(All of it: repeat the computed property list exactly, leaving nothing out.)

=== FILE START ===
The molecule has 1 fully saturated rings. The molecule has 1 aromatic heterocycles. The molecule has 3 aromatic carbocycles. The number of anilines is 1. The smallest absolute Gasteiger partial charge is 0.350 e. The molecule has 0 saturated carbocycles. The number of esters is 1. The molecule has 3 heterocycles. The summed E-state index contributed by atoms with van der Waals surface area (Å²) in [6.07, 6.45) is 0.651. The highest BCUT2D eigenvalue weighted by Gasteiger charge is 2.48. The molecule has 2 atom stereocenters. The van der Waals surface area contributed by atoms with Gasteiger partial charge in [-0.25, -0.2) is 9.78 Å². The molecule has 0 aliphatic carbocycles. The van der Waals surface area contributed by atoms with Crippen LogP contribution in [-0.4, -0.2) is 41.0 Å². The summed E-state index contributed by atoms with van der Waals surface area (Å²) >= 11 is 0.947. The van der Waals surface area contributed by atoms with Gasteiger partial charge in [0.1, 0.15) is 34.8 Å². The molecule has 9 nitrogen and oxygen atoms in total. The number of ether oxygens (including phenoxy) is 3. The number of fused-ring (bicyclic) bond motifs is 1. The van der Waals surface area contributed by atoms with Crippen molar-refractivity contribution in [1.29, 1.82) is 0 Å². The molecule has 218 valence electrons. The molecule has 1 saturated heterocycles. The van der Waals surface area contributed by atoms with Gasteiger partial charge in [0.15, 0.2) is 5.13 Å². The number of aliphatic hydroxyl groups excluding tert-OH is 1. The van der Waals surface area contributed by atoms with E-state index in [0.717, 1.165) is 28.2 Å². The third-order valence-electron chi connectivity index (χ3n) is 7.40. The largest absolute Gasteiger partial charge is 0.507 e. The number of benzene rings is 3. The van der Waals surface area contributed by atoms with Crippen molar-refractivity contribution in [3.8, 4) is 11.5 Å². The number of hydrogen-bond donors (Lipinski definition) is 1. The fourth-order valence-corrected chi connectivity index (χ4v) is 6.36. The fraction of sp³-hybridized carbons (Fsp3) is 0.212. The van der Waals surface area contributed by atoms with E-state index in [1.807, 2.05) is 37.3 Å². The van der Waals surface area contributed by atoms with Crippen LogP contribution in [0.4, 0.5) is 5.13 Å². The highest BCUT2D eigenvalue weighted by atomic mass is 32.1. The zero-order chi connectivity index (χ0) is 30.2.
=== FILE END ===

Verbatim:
The molecule has 1 fully saturated rings. The molecule has 1 aromatic heterocycles. The molecule has 3 aromatic carbocycles. The number of anilines is 1. The smallest absolute Gasteiger partial charge is 0.350 e. The molecule has 0 saturated carbocycles. The number of esters is 1. The molecule has 3 heterocycles. The summed E-state index contributed by atoms with van der Waals surface area (Å²) in [6.07, 6.45) is 0.651. The highest BCUT2D eigenvalue weighted by Gasteiger charge is 2.48. The molecule has 2 atom stereocenters. The van der Waals surface area contributed by atoms with Gasteiger partial charge in [-0.25, -0.2) is 9.78 Å². The molecule has 0 aliphatic carbocycles. The van der Waals surface area contributed by atoms with Crippen LogP contribution in [-0.4, -0.2) is 41.0 Å². The summed E-state index contributed by atoms with van der Waals surface area (Å²) >= 11 is 0.947. The van der Waals surface area contributed by atoms with Gasteiger partial charge in [0.1, 0.15) is 34.8 Å². The molecule has 9 nitrogen and oxygen atoms in total. The number of ether oxygens (including phenoxy) is 3. The number of fused-ring (bicyclic) bond motifs is 1. The van der Waals surface area contributed by atoms with Crippen molar-refractivity contribution in [1.29, 1.82) is 0 Å². The molecule has 218 valence electrons. The molecule has 1 saturated heterocycles. The van der Waals surface area contributed by atoms with Gasteiger partial charge in [0.15, 0.2) is 5.13 Å². The number of aliphatic hydroxyl groups excluding tert-OH is 1. The van der Waals surface area contributed by atoms with E-state index in [0.717, 1.165) is 28.2 Å². The third-order valence-electron chi connectivity index (χ3n) is 7.40. The largest absolute Gasteiger partial charge is 0.507 e. The number of benzene rings is 3. The van der Waals surface area contributed by atoms with Crippen molar-refractivity contribution in [3.8, 4) is 11.5 Å². The number of hydrogen-bond donors (Lipinski definition) is 1. The fourth-order valence-corrected chi connectivity index (χ4v) is 6.36. The fraction of sp³-hybridized carbons (Fsp3) is 0.212. The van der Waals surface area contributed by atoms with E-state index in [1.807, 2.05) is 37.3 Å². The van der Waals surface area contributed by atoms with Crippen LogP contribution in [0.4, 0.5) is 5.13 Å². The highest BCUT2D eigenvalue weighted by atomic mass is 32.1. The zero-order chi connectivity index (χ0) is 30.2.